Dear David

Dear David,

Yesterday evening, my father and I sat down to listen to your last album, Blackstar. We discussed the music, fostered the hope you might one day perform for us again. I never saw you live, which is a sad thing, but alas, I was only ten when you last toured. My father and I decided that we would listen together like that, just me and him and vinyl, to all your future albums. The irony is not lost on me.

Throughout my youth, you were a recurrent presence, hovering on the edge of my perception but not quite within my view. It was as if you influenced the music I listened to, but I never listened to you. However, in my last year of High School I had my first taste of composing music when I decided I wanted to create an album, composed of songs within in different music styles. This was the first moment I listened to you, I mean, consciously, with full, complete attention. To some, this might seem like a late instance to listen to you, but this was the moment I was discovering large amounts of music on my own, and you were on that list. Surprisingly, it was your soul-influenced album ‘Fame’ that made you a symbol for my adolescent musical awakening – while for most, it is the enigmatic ‘Heroes’, ‘Ashes to Ashes’ or ‘Space Oddity’ that makes them think of you. You experimented beyond the realm of pop, fusing genres, making something truly Yours. Any artist can only aspire to do the same.

Then, I involved myself even more in your music, listening to all time favourites and lesser knowns, getting to know you through and through. It was as if I was there all the time, without your knowledge, throughout your life. I looked back in history towards your earliest moments, the first steps to fame, the world-shattering concert in front of the Wall, the final tour and the next day. I enveloped myself in those moments, and they became my own, as they have for millions around the world. Your influence on my music and vast expanses in my life’s story – the final days of school, the Trip to Berlin, the journey to find myself, is unparalleled.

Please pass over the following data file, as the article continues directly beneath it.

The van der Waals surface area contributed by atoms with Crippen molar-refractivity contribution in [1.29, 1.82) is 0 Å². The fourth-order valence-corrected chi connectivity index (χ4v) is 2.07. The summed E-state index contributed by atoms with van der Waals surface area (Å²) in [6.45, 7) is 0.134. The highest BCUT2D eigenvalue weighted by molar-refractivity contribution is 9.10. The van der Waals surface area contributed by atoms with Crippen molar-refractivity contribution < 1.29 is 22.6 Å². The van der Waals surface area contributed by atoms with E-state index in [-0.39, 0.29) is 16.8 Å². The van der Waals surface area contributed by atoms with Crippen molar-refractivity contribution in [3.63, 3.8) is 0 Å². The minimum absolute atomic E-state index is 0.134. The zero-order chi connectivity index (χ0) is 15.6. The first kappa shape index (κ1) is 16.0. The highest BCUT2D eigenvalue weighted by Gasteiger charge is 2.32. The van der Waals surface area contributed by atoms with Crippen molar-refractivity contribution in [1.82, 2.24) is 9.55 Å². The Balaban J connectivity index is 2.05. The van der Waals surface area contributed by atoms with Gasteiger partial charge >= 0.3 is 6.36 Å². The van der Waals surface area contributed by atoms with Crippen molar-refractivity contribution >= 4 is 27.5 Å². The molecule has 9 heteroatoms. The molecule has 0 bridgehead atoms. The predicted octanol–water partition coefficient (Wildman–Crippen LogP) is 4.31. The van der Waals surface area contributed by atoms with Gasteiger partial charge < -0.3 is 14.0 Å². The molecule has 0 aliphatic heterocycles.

I was unable to sleep for the past two nights, and this morning, I finally fell into an uneasy slumber, when I was woken by my sister. She told me simply: ‘David is dead’. And the first thing I felt was not shock, nor sadness. It was an overwhelming sense of pride.

You too, David, can be proud. You can be very, very proud. You might have left, but you left with a bang – and you gave us, you gave me, a lifetime of music.

Thank you.

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